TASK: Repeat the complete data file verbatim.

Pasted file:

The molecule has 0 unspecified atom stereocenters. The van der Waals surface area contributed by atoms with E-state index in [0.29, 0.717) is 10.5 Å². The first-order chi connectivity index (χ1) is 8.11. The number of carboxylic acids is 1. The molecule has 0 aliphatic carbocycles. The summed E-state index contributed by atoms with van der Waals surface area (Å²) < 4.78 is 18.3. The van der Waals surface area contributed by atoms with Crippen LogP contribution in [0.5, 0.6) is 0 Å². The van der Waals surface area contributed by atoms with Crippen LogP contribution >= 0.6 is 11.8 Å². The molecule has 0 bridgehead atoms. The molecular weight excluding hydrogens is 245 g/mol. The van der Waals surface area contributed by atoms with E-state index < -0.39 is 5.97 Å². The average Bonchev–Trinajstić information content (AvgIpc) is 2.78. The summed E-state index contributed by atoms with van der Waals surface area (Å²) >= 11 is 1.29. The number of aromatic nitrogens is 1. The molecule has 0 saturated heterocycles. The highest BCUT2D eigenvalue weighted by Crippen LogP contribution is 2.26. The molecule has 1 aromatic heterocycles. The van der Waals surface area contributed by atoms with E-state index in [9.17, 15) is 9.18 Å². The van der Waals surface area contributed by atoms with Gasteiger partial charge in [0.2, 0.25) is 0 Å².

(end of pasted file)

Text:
The molecule has 0 unspecified atom stereocenters. The van der Waals surface area contributed by atoms with E-state index in [0.29, 0.717) is 10.5 Å². The first-order chi connectivity index (χ1) is 8.11. The number of carboxylic acids is 1. The molecule has 0 aliphatic carbocycles. The summed E-state index contributed by atoms with van der Waals surface area (Å²) < 4.78 is 18.3. The van der Waals surface area contributed by atoms with Crippen LogP contribution in [0.5, 0.6) is 0 Å². The van der Waals surface area contributed by atoms with Crippen LogP contribution >= 0.6 is 11.8 Å². The molecule has 0 bridgehead atoms. The molecular weight excluding hydrogens is 245 g/mol. The van der Waals surface area contributed by atoms with E-state index < -0.39 is 5.97 Å². The average Bonchev–Trinajstić information content (AvgIpc) is 2.78. The summed E-state index contributed by atoms with van der Waals surface area (Å²) >= 11 is 1.29. The number of aromatic nitrogens is 1. The molecule has 0 saturated heterocycles. The highest BCUT2D eigenvalue weighted by Crippen LogP contribution is 2.26. The molecule has 1 aromatic heterocycles. The van der Waals surface area contributed by atoms with E-state index in [9.17, 15) is 9.18 Å². The van der Waals surface area contributed by atoms with Gasteiger partial charge in [0.2, 0.25) is 0 Å².